Perhaps director Antonia Bird was given a British crime thriller-by-numbers kit for her birthday and felt obliged to play with it for the benefit of its donor - little else can explain the existence of this drearily predictable trawl through "saarf Laandun" gangland. Robert Carlyle (who ought to have known better) is a career criminal leading a gang of British character actors, including Ray Winstone (ditto).
A heist goes wrong, "tools" are pulled and "claret" gets spilled, but the violence with which the various gang members treat one another is as nothing compared to the depravities visited upon the Queen's English in the name of dialogue - he may not be credited, but the touch of Viz comic's cockney old lag, Big Vern, is everywhere.
To make things worse, Carlyle's character is saddled with a do-gooding girlfriend and a conscience harking back to his Marxist days. If the producers wanted the film to be The Long Good Friday as Ken Loach might have made it, why didn't they ask him to direct?
Clubbed To Death (18), Artificial Eye, available to buy
Raven-eyed beauty Elodie Bouchez dozes off on a bus one night and pitches up in a wild, dionysian nightclub on the outskirts of Paris, her spirit liberated and life transformed in the arms of a handsome junkie. Well, of course she does, silly; this is a French film after all - you can't expect to wake up on a night bus and have an existential revelation in Ongar, can you.
Yolande Zauberman's lethargic drama probably has the nugget of a far better film buried within it - the club, heaving with the city's dispossessed immigrants and drop-outs, manages to be both enthralling and dangerous - but the turgid plot and badly underdrawn characters hardly encourage you to prospect further. Caught between Bouchez, Beatrice Dalle (who appears sporting a pair of lips so large you could retail them as a novelty sofa) and mobsters, Roschdy Zem as Bouchez's snog is little more than eye candy to complement his striking lovers. Come to think of it, it's hard to recall any decent film that spends more than five minutes in a nightclub.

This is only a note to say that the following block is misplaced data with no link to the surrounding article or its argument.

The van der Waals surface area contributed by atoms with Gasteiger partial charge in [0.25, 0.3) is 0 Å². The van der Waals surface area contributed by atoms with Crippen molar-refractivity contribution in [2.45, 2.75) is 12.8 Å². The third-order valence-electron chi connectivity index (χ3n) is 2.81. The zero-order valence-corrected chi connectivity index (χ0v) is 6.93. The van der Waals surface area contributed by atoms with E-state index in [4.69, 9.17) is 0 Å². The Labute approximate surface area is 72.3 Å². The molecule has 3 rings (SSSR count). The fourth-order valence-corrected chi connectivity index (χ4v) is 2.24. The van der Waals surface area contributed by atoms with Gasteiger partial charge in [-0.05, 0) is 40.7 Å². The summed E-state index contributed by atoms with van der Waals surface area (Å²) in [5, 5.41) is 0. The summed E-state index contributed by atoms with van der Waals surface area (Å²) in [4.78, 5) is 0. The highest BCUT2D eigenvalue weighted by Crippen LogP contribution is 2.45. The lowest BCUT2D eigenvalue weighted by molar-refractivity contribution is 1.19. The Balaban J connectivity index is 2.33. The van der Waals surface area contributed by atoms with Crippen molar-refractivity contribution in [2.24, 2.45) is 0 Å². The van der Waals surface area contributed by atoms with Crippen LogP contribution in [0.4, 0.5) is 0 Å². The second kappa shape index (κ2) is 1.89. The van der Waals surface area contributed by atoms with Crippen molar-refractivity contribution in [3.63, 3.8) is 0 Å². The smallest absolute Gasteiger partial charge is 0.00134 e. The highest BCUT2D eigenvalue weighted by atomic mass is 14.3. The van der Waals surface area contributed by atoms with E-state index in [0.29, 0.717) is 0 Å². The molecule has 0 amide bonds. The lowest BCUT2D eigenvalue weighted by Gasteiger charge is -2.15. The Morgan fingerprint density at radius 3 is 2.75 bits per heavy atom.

This World, Then the Fireworks (18), First Independent, available to rent
You'll probably want to chuck your video recorder in the dishwasher after it's spat out Michael Oblowitz's grimy little noir - its pristine, Sixties title sequence is by far the most visually hygienic passage you'll see.
The film's provenance - it's an adaptation of a Jim Thompson novel - is suitably grubby but Oblowitz works hard to embellish the tale of incestuous siblings shooting their way around Fifties middle America. Billy Zane, capitalising on the deranged sleaziness that made his name in Phillip Noyce's Dead Calm and lent Titanic a panto quality, is matched in decadence by Gina Gershon as his sister. If only as much attention had been paid to the script. Though I've not read Thompson's novel, I'm sure the film would have managed more than noirish posturing had it concentrated on the very things that obviously inspired the production: words.Reuse content